Uncertainty, error and informed consent to challenge trials of COVID-19 vaccines: Response to Steel et al

Arnon Keren, Ori Lev

Research output: Contribution to journalArticlepeer-review

Abstract

In a recent article, Steel, Buchak and Eyal (SBE) argue that current levels of uncertainty do not present a good reason to bar controlled human infection (CHI) trials of COVID-19 vaccines from proceeding. We argue that their argumentation for this conclusion is flawed. SBE are mistaken about the effects which different forms of ignorance have on participants' ability to provide valid informed consent. Decision-makers considering whether to allow such trials, we argue, must ultimately consider the likelihood that consent to participation in such trials under current conditions would be valid, and whether this likelihood is high enough to permit such trials. This is a question that SBE completely ignore. We conclude that there indeed are valid concerns about conducting CHI trials given the current state of knowledge about COVID-19, concerns which SBE fail to address.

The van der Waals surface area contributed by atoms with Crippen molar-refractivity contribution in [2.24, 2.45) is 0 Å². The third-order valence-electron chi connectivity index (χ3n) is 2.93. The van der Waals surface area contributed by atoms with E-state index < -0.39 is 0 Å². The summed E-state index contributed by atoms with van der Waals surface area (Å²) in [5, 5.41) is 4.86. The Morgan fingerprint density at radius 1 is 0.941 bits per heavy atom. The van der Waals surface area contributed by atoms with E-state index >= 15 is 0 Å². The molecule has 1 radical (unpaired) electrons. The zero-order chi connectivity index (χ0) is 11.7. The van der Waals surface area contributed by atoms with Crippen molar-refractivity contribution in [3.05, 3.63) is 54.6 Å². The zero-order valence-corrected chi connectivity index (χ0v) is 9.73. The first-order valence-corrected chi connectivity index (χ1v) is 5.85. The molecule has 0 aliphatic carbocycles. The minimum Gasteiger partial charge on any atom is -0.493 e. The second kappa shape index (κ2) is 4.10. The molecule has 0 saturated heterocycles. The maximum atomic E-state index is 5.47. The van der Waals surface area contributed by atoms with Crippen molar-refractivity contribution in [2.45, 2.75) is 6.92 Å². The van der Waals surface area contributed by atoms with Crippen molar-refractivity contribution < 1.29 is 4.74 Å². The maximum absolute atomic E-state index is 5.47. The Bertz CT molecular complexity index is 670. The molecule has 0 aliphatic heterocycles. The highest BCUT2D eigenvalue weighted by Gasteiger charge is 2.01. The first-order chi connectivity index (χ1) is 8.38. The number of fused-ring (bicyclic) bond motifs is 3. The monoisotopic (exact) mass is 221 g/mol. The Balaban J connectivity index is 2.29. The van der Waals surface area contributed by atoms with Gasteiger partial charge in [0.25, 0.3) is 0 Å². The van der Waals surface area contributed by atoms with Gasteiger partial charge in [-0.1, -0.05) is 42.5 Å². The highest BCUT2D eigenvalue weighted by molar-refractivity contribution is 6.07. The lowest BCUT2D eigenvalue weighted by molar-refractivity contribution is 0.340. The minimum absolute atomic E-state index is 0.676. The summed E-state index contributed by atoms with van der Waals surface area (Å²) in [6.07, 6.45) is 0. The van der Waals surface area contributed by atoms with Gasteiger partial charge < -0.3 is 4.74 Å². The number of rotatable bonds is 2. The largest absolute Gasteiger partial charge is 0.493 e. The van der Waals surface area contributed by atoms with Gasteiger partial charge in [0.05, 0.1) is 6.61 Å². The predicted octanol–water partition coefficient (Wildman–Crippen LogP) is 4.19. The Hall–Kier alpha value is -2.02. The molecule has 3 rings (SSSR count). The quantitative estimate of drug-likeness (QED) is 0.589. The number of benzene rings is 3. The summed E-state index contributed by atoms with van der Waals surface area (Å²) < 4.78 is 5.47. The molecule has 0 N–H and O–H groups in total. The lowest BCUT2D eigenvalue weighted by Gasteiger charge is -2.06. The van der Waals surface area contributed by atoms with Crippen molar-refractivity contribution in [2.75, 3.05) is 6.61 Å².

Original languageEnglish
Pages (from-to)813-814
Number of pages2
JournalJournal of Medical Ethics
Volume46
Issue number12
DOIs
StatePublished - 1 Dec 2020

Bibliographical note

Publisher Copyright:
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Keywords

  • autonomy
  • clinical trials
  • informed consent
  • research ethics

ASJC Scopus subject areas

  • Health(social science)
  • Arts and Humanities (miscellaneous)
  • Health Policy
  • Issues, ethics and legal aspects

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